Review / Geotag Photos Pro 2
I always geotag my photos. I hate looking at a photo, be it professional or personal and having to ask myself "Where was that taken?" I've been spoiled by iPhone photos – the geotagging is built right in.
To date, I've done the tagging manually in Aperture or Lightroom. A mini-resolution for 2016 was to put an end to that madness and get a more automated system. I settled on Geotag Photos Pro 2, an app for iOS and Android.
Geotag Photos Pro 2 does exactly what I need. And at a mere $7.99 it's a fraction of the price of a dedicated GPS unit. It has a simple interface, crates standard GPX track logs, and very importantly integrates with cloud services. As a bonus, I don't need a separate piece of equipment in my bag.
At the start of a photo shoot, I fire up the app, create a trip and the app tracks GPS coordinates in the background. Sensitivity and sampling rate are configurable. Once a trip is complete, the app saves a GPX track log. If you connect Geotag Photos to a cloud service, the track log is automatically uploaded. I use Dropbox. iCloud and Google Drive are also supported.
On the backend, I am running the Dropbox application on my Macs so I can load the GPX track log directly from within Lightroom's Map module. Mere moments later, all my photos are geotagged. The GPX track log is standard and should work with any asset manager that supports tagging based on GPX logs. Geotag Photos also has a desktop app to auto-tag photos if your asset manager doesn't support GPX logs.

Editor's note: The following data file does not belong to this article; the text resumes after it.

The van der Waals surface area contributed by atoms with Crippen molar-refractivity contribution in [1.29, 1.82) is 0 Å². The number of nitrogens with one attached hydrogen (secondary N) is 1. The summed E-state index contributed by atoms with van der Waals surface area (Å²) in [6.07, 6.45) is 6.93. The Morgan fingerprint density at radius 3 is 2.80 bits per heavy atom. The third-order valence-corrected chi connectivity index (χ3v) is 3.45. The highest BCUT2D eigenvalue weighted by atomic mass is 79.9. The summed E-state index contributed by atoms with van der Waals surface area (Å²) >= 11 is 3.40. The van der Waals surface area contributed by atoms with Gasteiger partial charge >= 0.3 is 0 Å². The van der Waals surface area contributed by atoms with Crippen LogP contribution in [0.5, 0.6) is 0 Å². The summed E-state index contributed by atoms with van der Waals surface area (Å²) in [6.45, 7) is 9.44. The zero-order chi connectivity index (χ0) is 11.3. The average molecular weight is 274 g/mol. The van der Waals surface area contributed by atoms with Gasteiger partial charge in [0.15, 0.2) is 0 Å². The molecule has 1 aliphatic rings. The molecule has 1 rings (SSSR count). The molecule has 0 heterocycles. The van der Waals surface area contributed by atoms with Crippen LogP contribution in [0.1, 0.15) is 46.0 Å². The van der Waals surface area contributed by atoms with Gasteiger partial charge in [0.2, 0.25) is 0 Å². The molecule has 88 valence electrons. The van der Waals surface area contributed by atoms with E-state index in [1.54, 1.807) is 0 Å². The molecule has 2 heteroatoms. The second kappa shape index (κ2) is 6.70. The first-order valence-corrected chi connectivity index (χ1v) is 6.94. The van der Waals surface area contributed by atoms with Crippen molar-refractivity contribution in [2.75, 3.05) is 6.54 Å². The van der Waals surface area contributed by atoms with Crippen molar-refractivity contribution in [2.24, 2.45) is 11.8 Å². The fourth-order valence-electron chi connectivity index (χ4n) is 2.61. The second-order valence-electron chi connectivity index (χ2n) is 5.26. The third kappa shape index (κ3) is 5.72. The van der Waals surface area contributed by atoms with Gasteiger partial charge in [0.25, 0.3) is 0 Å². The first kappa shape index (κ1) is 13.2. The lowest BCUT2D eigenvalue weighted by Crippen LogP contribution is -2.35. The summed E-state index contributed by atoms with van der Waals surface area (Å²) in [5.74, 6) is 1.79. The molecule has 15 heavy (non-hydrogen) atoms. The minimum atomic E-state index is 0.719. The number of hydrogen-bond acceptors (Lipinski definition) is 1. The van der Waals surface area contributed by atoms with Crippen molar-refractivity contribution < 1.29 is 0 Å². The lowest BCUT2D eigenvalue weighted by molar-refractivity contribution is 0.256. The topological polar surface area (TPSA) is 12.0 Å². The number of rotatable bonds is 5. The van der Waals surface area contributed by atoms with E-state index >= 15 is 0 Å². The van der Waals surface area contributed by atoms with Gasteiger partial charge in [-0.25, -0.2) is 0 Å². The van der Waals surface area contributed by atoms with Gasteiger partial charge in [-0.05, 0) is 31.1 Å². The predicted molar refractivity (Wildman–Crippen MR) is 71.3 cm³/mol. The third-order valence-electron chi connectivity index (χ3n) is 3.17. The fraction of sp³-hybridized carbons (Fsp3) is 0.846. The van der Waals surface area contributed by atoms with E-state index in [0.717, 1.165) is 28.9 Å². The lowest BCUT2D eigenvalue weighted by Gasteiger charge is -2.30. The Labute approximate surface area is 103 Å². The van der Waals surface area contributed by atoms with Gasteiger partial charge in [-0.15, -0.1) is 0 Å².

Using Geotag Photos Pro
The application is very intuitive and easy to setup. I first linked the applcation with my Dropbox in the Cloud Services tab of the Settings page. I then tweaked the General settings slightly for higher GPS accuracy and to automatically upload the GPX trip log. Set and forget.
Next is running the app. At the beginning of a photo trip, I start up the app and double check my camera's time and date are the same as my iPhone's time and date. Set the logging interval to something reasonable for the trip. For example, a shorter interval might make sense for a photo walk where your position will change more often. A longer interval is advantageous to battery life and is a good choice if you're out for an entire day of shooting.
Tap the start button and leave the app running in the background. Geotag Photos Pro is pretty smart and doesn't continually sap battery power. I've taken a few multi-hour trips with it running and battery life hasn't been an issue in the least. Once the trip is finished, stop recording, save the trip and the GPX track log is automatically uploaded to the cloud (assuming you've configured Geotag Photos do so).
Once back in the studio I have a GPX track log waiting for me, immediately accessible from my Mac. In Lightroom's Map module, I pair the GPX track log with the photos from the trip. In a few clicks, all my photos are geotagged and I'm on to the next step in my workflow.
I'll have another post next week with the Lightroom steps to load and use a GPX track log in the Map module.